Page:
KTM User Pages
30 Nov 2006 - 13:50
from NYC HOLD:
Letter #1 I am a physician who was initially [a] mathematics major in college. I just found your Web site today and wish I had known about it 6 years ago when my oldest daughter began kindergarten in District 2. It was not until third grade that I realized just how little math she was learning, and how behind she was in basic skills. According to her teachers, everything was fine, but then no testing or assessment was done, other than the state wide tests - and I recently discovered that our teachers do not even get access to their student's individual results! Needless to say we've been struggling ever since - we tried Kumon, had a private tutor, and have used the McGraw Hill Math series workbooks as well -. Unfortunately, attempts other than tutoring, such as workbooks don't teach -they just provide for practice of taught skills. My daughter is a bright child, but math is not "natural" for her. She has never done well "inventing" her own ways to do problems, and I have been stymied as to why the school was not teaching her how to add, subtract, multiply and divide, etc. Once taught, and after sufficient practice, she gets it. I was never asked to invent math - I was taught the ways that math scholars developed over the centuries - why are we asking our children to reinvent the wheel? Our best year of math at PS --- was 5th grade, when all the teachers were new to NYC, all three having come from teaching in the Midwest. Suddenly there were worksheets coming home and quizzes in class, and my daughter had a sense of what she was expected to know, and I did too. All too late as far as I am concerned. Now in sixth grade we are still catching up I have now ordered the Saxon series to aid me in teaching both her and her 2nd grade sister (who unlike her older sister gets math almost intuitively, so it will be much easier going) At any rate your mission statement summarizes everything I have been saying to friends and other parents at school for the past 4 years. I too, am convinced that our school has for far too long been taking credit for the extra work that the parents are doing in math - this is why our children are doing well, not because of the curriculum!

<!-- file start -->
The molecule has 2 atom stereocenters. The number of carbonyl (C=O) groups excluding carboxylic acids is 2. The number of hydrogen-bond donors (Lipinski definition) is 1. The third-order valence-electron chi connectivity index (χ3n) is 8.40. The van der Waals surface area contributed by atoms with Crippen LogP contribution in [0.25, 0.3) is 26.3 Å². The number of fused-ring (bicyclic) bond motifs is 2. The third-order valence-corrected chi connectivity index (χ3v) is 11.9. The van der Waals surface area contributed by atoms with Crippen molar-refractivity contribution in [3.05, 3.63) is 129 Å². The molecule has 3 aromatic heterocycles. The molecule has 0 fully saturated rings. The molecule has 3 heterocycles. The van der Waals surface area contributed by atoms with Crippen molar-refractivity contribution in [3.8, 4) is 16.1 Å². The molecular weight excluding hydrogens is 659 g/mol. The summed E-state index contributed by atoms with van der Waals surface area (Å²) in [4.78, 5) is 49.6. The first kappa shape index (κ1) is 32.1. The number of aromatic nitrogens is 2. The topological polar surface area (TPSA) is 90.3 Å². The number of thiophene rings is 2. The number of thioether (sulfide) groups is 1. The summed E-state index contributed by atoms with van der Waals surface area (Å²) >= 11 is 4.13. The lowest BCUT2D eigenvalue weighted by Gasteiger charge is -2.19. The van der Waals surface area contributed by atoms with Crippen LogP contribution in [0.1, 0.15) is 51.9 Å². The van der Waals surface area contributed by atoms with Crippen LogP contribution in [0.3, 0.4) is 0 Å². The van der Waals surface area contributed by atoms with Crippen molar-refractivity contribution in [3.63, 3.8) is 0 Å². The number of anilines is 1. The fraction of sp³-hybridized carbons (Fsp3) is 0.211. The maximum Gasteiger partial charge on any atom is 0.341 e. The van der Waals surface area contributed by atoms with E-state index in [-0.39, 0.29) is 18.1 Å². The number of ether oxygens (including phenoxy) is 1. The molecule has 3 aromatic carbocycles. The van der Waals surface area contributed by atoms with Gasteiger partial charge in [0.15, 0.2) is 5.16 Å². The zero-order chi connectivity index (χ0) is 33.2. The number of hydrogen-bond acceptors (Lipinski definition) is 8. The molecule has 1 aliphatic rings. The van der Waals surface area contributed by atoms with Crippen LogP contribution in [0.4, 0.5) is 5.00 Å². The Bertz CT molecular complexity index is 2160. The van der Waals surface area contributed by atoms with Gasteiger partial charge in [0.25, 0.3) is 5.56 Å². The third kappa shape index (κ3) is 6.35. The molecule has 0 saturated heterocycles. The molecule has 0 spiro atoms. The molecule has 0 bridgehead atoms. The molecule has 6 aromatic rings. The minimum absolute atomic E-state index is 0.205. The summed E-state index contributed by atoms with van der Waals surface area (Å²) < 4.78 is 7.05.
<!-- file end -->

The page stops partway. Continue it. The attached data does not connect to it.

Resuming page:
Christopher tells me he is to bring in $11 for a state test prep booklet. ELA? I asked. The ELA test is coming up in January. No. Not the ELA. Math. Christopher is to take $11 to school to purchase a state test prep booklet for math. uh-oh Houston we have a problem. I don't feel like spending $11 on a state test prep booklet. Why don't I feel like spending $11 on a state test prep booklet, you ask. I don't feel like spending $11 on a state test prep booklet because:
In conclusion, I don't feel like spending $11 on a Top Secret state test prep booklet because if I'm going to do the school's job I want the school's materials — all of the school's materials, not just the materials the school sees fit to share with me.